A cruise is like a buffet full of exotic foods. You take a small sample of a variety, but you don’t make a meal of any one thing. One can go to bed in the Netherlands and wake up in Germany. But then one finds something really good on the buffet, and you think: “I want to come back and get more of that.”
After a few days in Bruges, we boarded a bus that took us to Gent/Ghent where we stopped for little more than an hour. Then we went to Delft where we had most of the afternoon. And finally, in the evening we arrived at our Rhine river boat in Amsterdam where we had time for a walk in the evening and again the next morning before setting sail.
It really wasn’t sufficient time in any of these places, but it gave us a small taste, a small adventure, and perhaps a basis for some future trip.
The “Treaty of Ghent” ended the War of 1812. Right on the North Sea at the confluence of two rivers, Ghent – spelled Gent in Belgium – is a larger more prosperous version of Bruges. We enjoyed walking through the town looking at the large Flemish buildings long the canals. Some leaned out toward the street, not because they were settling after centuries, but because they were built to make it easier to haul goods into the upper stories.
The Groot Cannon, still its original orange color, sat along the street for over four hundred and twenty-five years without ever being fired. Near one canal, a sign had a long list of things poor students could do there for free such as holding hands, etc. (We remembered our own student days) or one could rent a big boat for 120 Euro.
There are 59 churches in Ghent, but their spires are low — perhaps to avoid seaside storms, or perhaps to avoid enemy cannon fire.
Our bus stopped at a McDonalds where our guide repeated a joke she often mentioned during our trip, calling it the “American embassy”. I had a quarter pounder which was similar to that in the U.S., and Alie’s chicken McNuggets were identical, but that seems logical as they are mostly made of corn. Had our guide called it our consulate, she would have been close to reality as we saw them everywhere (not really complaining as we own a few shares of the stock).
We saw a few classic windmills along the way. A film shown on the bus said they would not survive today if it were not for volunteers that maintain them.
We liked Delft. It is a even prettier town than Bruges. As with any commercial tour, we were taken to a pottery factory (tour guides often get a commission on tourist purchases at such places). This one, however, was one of only three that are genuine Delft Blue hand-painted pottery makers. Others make mass-produced reproductions.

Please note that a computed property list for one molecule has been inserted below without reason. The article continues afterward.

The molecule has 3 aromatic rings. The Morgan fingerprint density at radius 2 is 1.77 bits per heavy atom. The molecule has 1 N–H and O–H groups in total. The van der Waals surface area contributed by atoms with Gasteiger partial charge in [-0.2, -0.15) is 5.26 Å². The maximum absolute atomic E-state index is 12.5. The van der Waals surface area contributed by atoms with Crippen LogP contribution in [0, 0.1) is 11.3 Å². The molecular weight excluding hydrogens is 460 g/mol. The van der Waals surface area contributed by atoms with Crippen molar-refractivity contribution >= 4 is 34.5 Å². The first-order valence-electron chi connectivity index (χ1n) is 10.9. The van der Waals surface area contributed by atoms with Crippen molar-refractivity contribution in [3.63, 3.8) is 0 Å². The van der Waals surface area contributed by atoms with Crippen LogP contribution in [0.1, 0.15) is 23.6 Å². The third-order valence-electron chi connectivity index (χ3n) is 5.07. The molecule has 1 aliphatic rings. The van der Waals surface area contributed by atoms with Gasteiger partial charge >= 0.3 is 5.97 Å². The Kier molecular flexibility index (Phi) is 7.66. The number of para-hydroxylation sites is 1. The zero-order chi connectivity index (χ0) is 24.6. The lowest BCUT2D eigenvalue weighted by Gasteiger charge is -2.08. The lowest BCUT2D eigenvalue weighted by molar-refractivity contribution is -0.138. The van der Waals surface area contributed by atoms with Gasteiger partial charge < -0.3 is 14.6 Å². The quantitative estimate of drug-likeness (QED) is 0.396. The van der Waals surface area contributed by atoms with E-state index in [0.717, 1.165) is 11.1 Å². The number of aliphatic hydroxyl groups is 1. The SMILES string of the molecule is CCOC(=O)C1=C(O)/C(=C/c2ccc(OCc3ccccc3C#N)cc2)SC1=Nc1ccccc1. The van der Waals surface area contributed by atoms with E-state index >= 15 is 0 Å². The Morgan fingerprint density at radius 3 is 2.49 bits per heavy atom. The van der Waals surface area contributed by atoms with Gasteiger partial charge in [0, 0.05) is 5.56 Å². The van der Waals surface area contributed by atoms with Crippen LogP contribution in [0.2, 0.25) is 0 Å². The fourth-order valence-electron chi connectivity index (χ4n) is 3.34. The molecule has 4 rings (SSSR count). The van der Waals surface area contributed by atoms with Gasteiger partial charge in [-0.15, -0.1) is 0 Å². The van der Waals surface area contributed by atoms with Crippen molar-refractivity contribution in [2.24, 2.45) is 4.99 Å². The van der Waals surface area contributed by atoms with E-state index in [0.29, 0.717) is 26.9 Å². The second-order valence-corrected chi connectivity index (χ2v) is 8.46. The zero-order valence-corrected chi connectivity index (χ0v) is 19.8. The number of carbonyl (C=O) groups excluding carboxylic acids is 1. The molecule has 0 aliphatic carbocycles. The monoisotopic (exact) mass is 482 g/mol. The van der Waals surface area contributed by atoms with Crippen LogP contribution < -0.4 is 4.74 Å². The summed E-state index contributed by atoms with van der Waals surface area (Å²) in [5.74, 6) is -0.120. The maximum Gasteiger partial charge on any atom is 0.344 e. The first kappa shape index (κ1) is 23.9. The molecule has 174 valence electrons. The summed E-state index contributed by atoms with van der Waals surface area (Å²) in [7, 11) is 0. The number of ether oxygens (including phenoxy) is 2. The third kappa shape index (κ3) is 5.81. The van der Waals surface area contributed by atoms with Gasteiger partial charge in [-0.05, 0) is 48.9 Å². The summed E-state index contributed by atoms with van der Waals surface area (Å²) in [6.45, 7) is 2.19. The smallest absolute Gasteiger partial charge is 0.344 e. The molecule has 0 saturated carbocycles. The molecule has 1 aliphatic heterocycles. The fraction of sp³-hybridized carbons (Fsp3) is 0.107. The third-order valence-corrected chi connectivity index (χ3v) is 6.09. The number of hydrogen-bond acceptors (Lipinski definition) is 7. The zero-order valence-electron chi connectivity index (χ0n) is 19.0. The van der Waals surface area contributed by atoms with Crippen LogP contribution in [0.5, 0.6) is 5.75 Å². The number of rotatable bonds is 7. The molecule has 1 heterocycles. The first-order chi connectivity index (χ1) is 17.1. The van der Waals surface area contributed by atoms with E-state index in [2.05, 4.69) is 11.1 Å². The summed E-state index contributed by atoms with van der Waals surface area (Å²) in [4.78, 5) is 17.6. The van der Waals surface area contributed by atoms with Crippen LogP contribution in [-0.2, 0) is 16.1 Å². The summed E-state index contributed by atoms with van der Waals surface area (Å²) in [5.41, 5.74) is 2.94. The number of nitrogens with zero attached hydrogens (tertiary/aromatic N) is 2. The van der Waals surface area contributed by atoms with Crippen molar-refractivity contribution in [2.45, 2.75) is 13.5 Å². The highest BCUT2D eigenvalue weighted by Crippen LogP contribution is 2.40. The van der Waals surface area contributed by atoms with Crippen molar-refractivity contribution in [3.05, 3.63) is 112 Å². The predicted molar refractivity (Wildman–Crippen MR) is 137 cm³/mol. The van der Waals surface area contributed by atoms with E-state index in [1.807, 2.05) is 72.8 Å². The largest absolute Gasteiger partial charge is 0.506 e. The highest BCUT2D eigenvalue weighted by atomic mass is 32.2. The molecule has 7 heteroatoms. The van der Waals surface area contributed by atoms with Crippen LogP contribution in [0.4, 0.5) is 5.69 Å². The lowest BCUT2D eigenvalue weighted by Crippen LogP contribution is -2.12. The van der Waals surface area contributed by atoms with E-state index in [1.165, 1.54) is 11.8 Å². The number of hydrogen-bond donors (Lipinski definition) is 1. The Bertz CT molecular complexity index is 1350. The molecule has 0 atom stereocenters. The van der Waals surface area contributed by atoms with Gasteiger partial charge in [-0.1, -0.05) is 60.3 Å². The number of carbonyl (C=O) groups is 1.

We visited both the Old Church (1246) and the New Church (1496). The New Church is the burial place of William of Orange, but the old church has the burial spots of Vermeer and Leeuwenhoek, the discoverer of bacteria.
We had never met a Dutch person on a cruise or in the U.S. who didn’t immediately begin to tell us what was wrong with the United States. Therefore, it was a pleasure to meet Marley and Daniel, two tour directors from the Netherlands and extremely nice people who seemed to actually like the U.S.
Nonetheless, I had to hold my tongue, when it became obvious that two of the Dutch social experiments, pot and prostitution, haven’t been going well. Recently the Netherlands has found that their liberal attitude to drugs was being exploited by tourists from all over. And Daniel explained that legalized prostitution, designed to protect the girls, was still being used by pimps to exploit girls now being brought in from eastern Europe. Alie chose not to go on the walk, and while curious to see it, I did feel a bit like a voyeur.
The following morning before the ship sailed, we had a canal boat ride and a walking tour. We passed the house where Anne Frank hid from the Nazis. We saw the royal palace with just two guards out front. Michelle bought some cheese, and we walked around the streets always alert for bicycles. The bicycle is king in Amsterdam.
One final interesting item on our cruise buffet is the people we meet. One person we met early was Stan from upstate New York. He said he was not career Army. He just kept signing up for another tour until he was finally able to retire. We agreed there are many phony vets out there who will tell you war stories about their adventures as SEALs or Rangers or snipers. Stan observed the true vets tell funny or odd stories.
One of his own stories was about his time in Viet Nam at the very beginning of the war. He was on a patrol with a young captain, Collin Powell. The last day of the patrol, Powell stepped on a punji stake, a sharp pointed piece of bamboo infected with feces, an early booby-trap. “Colley,” he said, “you are supposed to do that on the first day so that you don’t have to go out on the patrol!”